Deathtrap (plot device)  

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Kunstformen der Natur (1904) by Ernst Haeckel
Kunstformen der Natur (1904) by Ernst Haeckel
A deathtrap is a literary and dramatic plot device in which a villain, who has captured the hero or another sympathetic character, attempts to use an elaborate and usually sadistic method of murdering him/her.

It is often used as a means to create dramatic tension in the story and to have the villain reveal important information to the hero, confident that the hero will shortly not be able to use it. It may also be a means to show the hero's resourcefulness in escaping, or the writer's ingenuity at devising a last-minute rescue or deus ex machina.


This plot device is generally believed to have been popularized by movie serials, though it is best known for its use in the James Bond film series and superhero stories, and has precedents in the 19th century theatrical melodramas from which the cliché of the moustache-twirling villain leaving the heroine tied to the railroad tracks is derived.

Narrative use

It is a common criticism that it is unbelievable in story plots to have villains try to kill the heroes in such elaborate ways when they could use simple methods like shooting them. Through the decades, comic book writers have responded to these complaints by devising ways in which the deathtraps have served other purposes.

For instance, one Legion of Super-Heroes story by Jim Shooter had a team of Legionnaires put into a variety of deathtraps and the villains wanted the heroes to successfully escape. This was because the real purpose of the deathtraps was to have the Legionnaires use a great deal of energy doing so, which the villains then harnessed for their own benefit. Other stories have had villains use deathtraps as a means of testing the heroes or to distract them while the villain attends to other matters.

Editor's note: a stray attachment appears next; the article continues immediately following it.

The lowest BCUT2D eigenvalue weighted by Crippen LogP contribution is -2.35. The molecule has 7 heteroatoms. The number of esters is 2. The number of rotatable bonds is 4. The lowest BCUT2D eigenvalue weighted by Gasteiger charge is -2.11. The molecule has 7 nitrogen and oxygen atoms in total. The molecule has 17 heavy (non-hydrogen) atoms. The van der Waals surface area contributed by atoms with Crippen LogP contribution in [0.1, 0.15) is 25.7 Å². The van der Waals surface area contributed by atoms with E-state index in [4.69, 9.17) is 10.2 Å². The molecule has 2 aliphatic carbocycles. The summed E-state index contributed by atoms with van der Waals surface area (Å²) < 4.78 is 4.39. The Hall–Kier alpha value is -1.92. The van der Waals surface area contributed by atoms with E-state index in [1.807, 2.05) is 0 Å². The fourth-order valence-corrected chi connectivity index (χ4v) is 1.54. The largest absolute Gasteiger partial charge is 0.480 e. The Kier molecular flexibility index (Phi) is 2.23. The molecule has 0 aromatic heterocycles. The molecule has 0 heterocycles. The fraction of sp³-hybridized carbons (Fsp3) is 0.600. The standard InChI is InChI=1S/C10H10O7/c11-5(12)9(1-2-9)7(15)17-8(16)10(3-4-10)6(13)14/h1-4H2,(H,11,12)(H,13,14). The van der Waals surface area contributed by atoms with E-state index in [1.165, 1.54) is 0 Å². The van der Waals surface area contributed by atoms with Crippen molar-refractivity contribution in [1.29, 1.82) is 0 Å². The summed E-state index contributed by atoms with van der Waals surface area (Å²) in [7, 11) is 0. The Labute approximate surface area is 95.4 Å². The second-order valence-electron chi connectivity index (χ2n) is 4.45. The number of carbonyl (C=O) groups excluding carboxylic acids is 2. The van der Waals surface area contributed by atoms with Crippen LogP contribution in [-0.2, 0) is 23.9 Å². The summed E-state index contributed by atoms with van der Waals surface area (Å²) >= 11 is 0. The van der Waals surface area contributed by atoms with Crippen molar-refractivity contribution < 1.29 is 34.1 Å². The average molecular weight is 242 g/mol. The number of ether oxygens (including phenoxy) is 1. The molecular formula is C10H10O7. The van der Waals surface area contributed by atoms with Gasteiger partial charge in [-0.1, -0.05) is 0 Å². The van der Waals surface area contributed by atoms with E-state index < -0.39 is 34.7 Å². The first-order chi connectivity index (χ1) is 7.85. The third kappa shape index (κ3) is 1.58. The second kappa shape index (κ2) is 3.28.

Another rationalization for a deathtrap is when a particular villain simply enjoys leaving his victims some small chance of survival, just for the sake of sport. Such "sporting" villains include The Riddler, who has an uncontrollable compulsion to create intellectual challenges for his enemies. The Joker, Jigsaw Killer, and Arcade are other villains who simply enjoy the challenge.

On occasion, the villain may employ a slow deathtrap because they enjoy their victim's suffering prior to death, either due to sadistic tendencies or a desire for painful vengeance.

In a similar vein, the villain, often a megalomaniac, may feel that, as a reflection of his own imagined greatness, it would be "beneath him" to simply murder his enemy like any common criminal, and that his enemy's death should be the worthy spectacle that a successful deathtrap would provide. In contrast, he may feel that his enemy, having provided him with a worthy challenge in their earlier encounters, himself "deserves" such a grandiose death, or that the enmity between the two is so "epic" that it merits no less than such a conclusion.

Finally, the villain may simply be too insane to recognize the impracticality of the situation, although this characterization is rarely seen outside of deliberately parodic characters such as Dr. Evil.

Unless indicated otherwise, the text in this article is either based on Wikipedia article "Deathtrap (plot device)" or another language Wikipedia page thereof used under the terms of the GNU Free Documentation License; or on research by Jahsonic and friends. See Art and Popular Culture's copyright notice.

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